Wales

University Hospital of Wales heart surgery improving say surgeons

  • 30 May 2014
  • From the section Wales
Media captionLast year the Royal College of Surgeons said heart patients at the hospital were waiting too long for operations

Surgeons say progress is being made at Wales' biggest hospital where patients have died waiting for heart surgery.

The BBC revealed in July that the Royal College of Surgeons (RCS) had called the situation at Cardiff's University Hospital of Wales where 12 patients died over 15 months "dangerous".

In a follow up visit, the RCS said there was still substantial work but improvements had been made.

The local health board confirmed plans to invest £2.5m tackling waiting lists.

During their visit, members of the RCS found there were still problems at the hospital.

One of the biggest concerns was that those needing treatment had been left waiting so long that their condition had got significantly worse - needing more complex surgery.

Media captionAnthony Parry talks about his eight month wait for a triple heart bypass

Cardiff and Vale University Health Board said it was tackling problems by:

  • Recruiting extra medical and nursing staff
  • Introducing weekend working
  • Ring-fencing surgical beds
  • Investing £1.3m to replace critical cardiac theatre equipment
  • Using services elsewhere - including sending patients on the list a private clinic - to tackle long waiting lists for heart surgery.

Medical director Dr Graham Shortland, said: "Things have moved on considerably.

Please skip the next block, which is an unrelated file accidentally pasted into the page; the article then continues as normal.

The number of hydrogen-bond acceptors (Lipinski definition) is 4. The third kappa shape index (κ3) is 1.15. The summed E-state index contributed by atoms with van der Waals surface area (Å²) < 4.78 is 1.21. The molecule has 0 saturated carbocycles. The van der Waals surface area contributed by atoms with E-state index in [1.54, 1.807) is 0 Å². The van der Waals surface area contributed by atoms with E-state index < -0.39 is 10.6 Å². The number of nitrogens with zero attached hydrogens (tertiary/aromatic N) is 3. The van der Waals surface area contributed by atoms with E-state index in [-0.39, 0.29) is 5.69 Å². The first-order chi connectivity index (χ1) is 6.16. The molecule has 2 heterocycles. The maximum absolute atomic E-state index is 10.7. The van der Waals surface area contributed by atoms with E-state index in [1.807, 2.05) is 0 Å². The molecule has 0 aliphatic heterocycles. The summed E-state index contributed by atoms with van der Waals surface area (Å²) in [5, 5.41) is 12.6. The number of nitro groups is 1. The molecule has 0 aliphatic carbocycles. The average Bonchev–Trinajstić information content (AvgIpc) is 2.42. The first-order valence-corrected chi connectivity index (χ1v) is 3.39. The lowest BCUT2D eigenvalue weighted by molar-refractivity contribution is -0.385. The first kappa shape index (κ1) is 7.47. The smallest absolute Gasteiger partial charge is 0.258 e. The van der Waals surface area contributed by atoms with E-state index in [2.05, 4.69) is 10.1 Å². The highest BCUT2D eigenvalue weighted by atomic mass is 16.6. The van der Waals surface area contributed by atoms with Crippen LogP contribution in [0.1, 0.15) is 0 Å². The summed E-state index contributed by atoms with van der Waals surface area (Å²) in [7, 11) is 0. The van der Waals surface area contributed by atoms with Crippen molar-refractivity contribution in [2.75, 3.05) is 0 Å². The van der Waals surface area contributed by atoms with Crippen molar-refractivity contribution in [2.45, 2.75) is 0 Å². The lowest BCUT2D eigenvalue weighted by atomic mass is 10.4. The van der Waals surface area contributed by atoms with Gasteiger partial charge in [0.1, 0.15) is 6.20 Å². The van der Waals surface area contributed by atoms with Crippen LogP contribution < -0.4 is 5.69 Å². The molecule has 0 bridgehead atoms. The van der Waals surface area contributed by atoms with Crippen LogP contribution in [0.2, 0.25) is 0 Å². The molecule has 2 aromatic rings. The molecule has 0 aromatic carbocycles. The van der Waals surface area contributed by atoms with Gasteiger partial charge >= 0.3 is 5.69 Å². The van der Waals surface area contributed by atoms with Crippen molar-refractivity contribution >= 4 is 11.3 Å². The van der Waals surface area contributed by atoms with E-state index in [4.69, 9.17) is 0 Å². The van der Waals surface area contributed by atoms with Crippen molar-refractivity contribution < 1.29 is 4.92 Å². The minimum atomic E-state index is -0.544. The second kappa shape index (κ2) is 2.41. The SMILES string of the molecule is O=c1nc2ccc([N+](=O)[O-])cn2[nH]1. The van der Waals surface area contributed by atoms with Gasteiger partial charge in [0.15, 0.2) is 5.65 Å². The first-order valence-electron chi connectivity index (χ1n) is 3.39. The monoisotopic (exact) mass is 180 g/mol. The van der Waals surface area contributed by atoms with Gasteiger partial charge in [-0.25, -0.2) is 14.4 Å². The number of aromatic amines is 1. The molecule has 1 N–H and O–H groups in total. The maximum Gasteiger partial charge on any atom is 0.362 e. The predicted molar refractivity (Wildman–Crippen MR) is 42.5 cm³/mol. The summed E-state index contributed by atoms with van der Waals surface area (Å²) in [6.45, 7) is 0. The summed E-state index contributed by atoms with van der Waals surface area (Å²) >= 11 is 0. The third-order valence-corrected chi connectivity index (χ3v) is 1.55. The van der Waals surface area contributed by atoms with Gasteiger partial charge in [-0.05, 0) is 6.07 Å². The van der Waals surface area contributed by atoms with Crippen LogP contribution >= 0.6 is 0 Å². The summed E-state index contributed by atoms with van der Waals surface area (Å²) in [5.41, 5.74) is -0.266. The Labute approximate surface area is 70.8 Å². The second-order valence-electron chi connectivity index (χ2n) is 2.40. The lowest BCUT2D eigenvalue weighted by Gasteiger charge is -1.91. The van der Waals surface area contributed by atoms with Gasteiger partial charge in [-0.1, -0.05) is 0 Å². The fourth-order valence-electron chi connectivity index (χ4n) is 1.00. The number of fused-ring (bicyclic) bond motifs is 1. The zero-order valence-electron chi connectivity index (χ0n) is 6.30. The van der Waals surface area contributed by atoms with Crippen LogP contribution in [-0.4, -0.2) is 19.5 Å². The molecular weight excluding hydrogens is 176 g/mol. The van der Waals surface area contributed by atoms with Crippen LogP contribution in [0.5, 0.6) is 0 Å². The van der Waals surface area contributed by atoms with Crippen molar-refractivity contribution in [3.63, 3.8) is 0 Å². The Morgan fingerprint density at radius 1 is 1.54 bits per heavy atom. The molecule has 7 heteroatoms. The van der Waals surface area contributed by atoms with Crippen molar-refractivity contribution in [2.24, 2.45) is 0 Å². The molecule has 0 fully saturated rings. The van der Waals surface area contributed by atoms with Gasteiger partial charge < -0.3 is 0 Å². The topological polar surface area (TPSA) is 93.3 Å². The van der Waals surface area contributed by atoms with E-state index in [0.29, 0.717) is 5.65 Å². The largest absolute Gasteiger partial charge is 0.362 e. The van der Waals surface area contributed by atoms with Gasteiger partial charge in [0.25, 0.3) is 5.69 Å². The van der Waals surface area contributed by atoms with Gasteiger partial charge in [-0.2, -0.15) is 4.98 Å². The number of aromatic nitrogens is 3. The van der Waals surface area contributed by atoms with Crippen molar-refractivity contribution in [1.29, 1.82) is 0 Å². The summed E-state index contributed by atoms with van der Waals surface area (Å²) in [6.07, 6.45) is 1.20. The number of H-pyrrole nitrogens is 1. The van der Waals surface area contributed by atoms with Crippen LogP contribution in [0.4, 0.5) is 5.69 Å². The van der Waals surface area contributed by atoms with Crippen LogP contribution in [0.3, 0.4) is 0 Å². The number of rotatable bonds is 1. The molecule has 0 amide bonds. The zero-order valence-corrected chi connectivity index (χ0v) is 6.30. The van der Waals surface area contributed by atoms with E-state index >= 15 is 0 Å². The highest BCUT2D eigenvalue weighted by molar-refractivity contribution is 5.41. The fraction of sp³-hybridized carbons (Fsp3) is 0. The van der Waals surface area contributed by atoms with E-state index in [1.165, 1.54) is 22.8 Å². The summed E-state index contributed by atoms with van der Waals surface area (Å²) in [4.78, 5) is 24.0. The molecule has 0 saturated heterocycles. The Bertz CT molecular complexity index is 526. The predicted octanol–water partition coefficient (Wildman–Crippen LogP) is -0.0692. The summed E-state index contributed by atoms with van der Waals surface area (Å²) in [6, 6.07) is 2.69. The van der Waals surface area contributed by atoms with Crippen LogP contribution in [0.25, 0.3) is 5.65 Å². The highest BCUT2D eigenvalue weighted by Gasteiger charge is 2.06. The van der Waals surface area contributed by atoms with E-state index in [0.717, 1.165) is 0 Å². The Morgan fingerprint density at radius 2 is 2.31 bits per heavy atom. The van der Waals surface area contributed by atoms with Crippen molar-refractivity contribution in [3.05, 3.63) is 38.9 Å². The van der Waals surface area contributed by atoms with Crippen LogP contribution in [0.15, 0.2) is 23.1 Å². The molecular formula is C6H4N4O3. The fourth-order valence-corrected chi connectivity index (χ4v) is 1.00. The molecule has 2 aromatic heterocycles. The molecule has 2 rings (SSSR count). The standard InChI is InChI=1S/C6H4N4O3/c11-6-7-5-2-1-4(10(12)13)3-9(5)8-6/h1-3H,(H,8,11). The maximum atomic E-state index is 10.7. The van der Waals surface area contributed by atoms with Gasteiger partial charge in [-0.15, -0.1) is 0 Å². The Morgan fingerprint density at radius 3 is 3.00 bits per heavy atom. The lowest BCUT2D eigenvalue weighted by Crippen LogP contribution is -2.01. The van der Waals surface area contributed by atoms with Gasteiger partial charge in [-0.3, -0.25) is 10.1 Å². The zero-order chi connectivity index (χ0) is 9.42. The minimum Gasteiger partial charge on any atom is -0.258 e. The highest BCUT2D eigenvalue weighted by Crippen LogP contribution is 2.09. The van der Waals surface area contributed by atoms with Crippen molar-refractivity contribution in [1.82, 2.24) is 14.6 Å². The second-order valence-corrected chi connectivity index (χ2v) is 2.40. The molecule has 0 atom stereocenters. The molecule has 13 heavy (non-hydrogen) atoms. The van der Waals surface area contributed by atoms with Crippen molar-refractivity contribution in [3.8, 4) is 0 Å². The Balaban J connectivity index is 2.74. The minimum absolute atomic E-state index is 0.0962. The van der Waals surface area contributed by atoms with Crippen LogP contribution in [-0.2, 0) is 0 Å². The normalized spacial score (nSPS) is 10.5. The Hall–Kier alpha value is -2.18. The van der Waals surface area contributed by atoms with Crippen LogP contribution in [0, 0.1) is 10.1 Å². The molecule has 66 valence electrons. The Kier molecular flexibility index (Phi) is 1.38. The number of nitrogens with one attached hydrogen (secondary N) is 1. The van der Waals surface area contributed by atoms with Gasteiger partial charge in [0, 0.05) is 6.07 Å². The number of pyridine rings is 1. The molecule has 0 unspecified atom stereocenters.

"However, we do know that there is still much to do and we are only at the start of delivering our ambitious proposals."


Hospital improvements

  • A 25% drop in the number of people waiting 36 weeks for surgery over the last 12 months.
  • The number of operations delayed due to a lack of beds in January 2013 was 547 - this year the figure fell to 40.
  • An improvement in the number of people seen at the emergency unit within four hours.
  • Source: Cardiff and Vale UHB

The hospital aims to increase the number of heart surgery procedures from 900 to 1,100 a year, and 1,300 in the longer term, with extra staff and cardiac intensive care beds.

David Ward, RCS vice president, said the hospital had taken concerns seriously and "a number of improvements have already been made".

"We would like to work with NHS leaders to see the long-term plan to increase capacity for cardiac surgery developed as soon as possible, helping deliver high quality care for patients where and when they require it," he added.

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